UK investigators examine potential Iran sanctions breaches

British financial institutions hold Iranian frozen assets worth £461 million

FILE - In this July 14, 2015 file photo, British Foreign Secretary Philip Hammond, 2nd right, U.S. Secretary of State John Kerry, right, and European Union High Representative for Foreign Affairs and Security Policy Federica Mogherini, left, talk to Iranian Foreign Minister Mohammad Javad Zarif as the wait for Russian Foreign Minister Sergey Lavrov, for a group picture in Vienna, Austria. President Hassan Rouhani is reportedly set to announce Wednesday, May 8, 2019, ways the Islamic Republic will react to continued U.S. pressure after President Donald Trump pulled America from Tehran’s nuclear deal with world powers. (Carlos Barria, Pool Photo via AP, File)

British financial investigators have examined a series of suspected breaches of the UK’s sanctions programme that targets Iran’s nuclear programme.

Britain’s Office of Financial Sanctions Implementation (Ofsi) said in its annual review of £12.2 billion ($16.79 billion) frozen assets that it considered 132 potential sanctions breaches in the year to April 2021, with Iran-linked cases a “significant proportion of those reports received”.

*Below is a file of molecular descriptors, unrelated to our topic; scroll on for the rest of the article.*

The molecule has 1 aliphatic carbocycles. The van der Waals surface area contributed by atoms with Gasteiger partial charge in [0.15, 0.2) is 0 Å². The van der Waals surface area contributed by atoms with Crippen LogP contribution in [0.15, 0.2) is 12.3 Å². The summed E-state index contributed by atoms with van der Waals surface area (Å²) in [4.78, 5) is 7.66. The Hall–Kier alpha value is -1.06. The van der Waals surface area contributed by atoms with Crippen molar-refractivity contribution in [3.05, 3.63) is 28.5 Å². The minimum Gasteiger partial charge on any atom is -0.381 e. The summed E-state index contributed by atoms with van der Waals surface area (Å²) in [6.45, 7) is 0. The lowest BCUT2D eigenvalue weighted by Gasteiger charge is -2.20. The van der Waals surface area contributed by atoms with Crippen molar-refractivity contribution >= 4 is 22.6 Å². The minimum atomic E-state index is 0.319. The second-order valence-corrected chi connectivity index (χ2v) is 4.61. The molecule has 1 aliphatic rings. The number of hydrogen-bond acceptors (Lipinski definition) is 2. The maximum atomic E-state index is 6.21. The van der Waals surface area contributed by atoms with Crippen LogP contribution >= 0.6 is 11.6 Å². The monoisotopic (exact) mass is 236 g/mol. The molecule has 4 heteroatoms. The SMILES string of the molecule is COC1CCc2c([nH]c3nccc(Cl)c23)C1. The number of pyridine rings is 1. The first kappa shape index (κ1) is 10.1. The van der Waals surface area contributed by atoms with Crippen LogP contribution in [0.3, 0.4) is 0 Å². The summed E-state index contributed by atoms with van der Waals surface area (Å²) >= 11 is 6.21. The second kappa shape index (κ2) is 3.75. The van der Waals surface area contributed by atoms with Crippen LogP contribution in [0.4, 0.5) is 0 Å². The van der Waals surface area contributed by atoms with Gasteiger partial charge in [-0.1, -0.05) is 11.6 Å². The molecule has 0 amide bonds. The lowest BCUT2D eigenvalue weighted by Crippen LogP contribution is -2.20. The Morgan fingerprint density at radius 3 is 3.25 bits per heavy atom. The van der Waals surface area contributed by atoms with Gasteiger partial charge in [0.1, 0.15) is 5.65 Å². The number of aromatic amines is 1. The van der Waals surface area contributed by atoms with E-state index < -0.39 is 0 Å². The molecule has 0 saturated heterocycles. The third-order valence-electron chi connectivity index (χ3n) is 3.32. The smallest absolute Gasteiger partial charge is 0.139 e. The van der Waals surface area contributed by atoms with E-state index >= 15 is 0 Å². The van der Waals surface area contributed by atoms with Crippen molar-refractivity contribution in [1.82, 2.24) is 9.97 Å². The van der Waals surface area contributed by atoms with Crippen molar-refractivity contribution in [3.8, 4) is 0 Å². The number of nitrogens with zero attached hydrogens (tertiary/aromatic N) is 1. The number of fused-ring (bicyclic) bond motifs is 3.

The UK used to be part of a broader European Union sanctions programme but in 2021 launched its own autonomous system after Brexit, albeit with many of its targets similar to the EU programme.

It has 2,213 targets – three quarters of them individuals – who are subject to asset freezes that stop them from using money held in UK accounts.

The body said that many of the suspected Iranian cases were historic in nature and were related to potential breaches before the 2015 nuclear deal that lifted some sanctions in return for Iran restricting its nuclear programme.

“Breaches of financial sanctions are a criminal offence,” said Ofsi, with penalties of fines and up to seven years in prison for individuals.

It declined to give further details of the sums of money connected to the potential breaches and said that many of its inquiries were complex and could take many years. The 140 breaches recorded in the previous year were linked to transactions of nearly £1 billion.

Breaches can include a bank being fined for lending money to a sanctioned entity, such as Ofsi’s record penalty of £20.5 million for Standard Chartered Bank, which bust sanctions imposed after Russia invaded Ukraine.

Financial institutions and other bodies are required by law to inform the authorities if they suspect a person or entity on the sanctions list is financially active in breach of the rules. Most reports are from banks, but countries, charities and lawyers have also raised the alarm.

In September last year, UK financial institutions held about £12.2bn in frozen assets from 33 different programmes with the vast majority, £11.53bn, connected to Libya.

The sanctions regime targeting Iran’s nuclear proliferation comprises the second highest amount of frozen funds, amounting to £461m. Sanctions targeting Syria (£159m) Ukraine (£45m) and North Korea (£3m) are the next highest.

The figures for asset seizures do not include properties, but 16 were frozen in 2019, according to previous figures.

Updated: November 16th 2021, 9:45 AM
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